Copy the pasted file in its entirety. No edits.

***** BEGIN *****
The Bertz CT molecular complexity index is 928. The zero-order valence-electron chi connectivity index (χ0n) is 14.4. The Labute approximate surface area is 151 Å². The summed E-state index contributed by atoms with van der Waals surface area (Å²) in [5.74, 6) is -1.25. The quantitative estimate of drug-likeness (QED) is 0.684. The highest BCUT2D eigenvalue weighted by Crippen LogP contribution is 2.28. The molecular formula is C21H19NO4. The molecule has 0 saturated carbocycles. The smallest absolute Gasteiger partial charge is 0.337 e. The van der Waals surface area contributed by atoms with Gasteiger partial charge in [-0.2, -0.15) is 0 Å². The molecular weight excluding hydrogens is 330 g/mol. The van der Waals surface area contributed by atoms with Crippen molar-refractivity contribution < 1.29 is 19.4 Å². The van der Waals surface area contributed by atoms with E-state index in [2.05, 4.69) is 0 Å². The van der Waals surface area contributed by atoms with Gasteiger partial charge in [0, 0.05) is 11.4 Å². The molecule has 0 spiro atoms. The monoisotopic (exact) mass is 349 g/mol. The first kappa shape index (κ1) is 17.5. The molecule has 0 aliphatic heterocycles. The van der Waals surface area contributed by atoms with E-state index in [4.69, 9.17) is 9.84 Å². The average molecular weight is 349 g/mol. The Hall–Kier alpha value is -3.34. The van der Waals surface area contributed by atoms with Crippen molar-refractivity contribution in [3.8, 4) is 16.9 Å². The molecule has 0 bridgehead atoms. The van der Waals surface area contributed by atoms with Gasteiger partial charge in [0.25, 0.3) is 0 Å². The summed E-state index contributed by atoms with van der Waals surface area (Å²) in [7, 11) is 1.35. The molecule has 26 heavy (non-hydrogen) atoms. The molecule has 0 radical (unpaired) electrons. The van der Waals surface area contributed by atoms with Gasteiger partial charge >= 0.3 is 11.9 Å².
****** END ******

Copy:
The Bertz CT molecular complexity index is 928. The zero-order valence-electron chi connectivity index (χ0n) is 14.4. The Labute approximate surface area is 151 Å². The summed E-state index contributed by atoms with van der Waals surface area (Å²) in [5.74, 6) is -1.25. The quantitative estimate of drug-likeness (QED) is 0.684. The highest BCUT2D eigenvalue weighted by Crippen LogP contribution is 2.28. The molecular formula is C21H19NO4. The molecule has 0 saturated carbocycles. The smallest absolute Gasteiger partial charge is 0.337 e. The van der Waals surface area contributed by atoms with Gasteiger partial charge in [-0.2, -0.15) is 0 Å². The molecular weight excluding hydrogens is 330 g/mol. The van der Waals surface area contributed by atoms with Crippen molar-refractivity contribution < 1.29 is 19.4 Å². The van der Waals surface area contributed by atoms with E-state index in [2.05, 4.69) is 0 Å². The van der Waals surface area contributed by atoms with Gasteiger partial charge in [0, 0.05) is 11.4 Å². The molecule has 0 spiro atoms. The monoisotopic (exact) mass is 349 g/mol. The first kappa shape index (κ1) is 17.5. The molecule has 0 aliphatic heterocycles. The van der Waals surface area contributed by atoms with E-state index in [4.69, 9.17) is 9.84 Å². The average molecular weight is 349 g/mol. The Hall–Kier alpha value is -3.34. The van der Waals surface area contributed by atoms with Crippen molar-refractivity contribution in [3.8, 4) is 16.9 Å². The molecule has 0 bridgehead atoms. The van der Waals surface area contributed by atoms with Gasteiger partial charge in [0.25, 0.3) is 0 Å². The summed E-state index contributed by atoms with van der Waals surface area (Å²) in [7, 11) is 1.35. The molecule has 26 heavy (non-hydrogen) atoms. The molecule has 0 radical (unpaired) electrons. The van der Waals surface area contributed by atoms with Gasteiger partial charge >= 0.3 is 11.9 Å².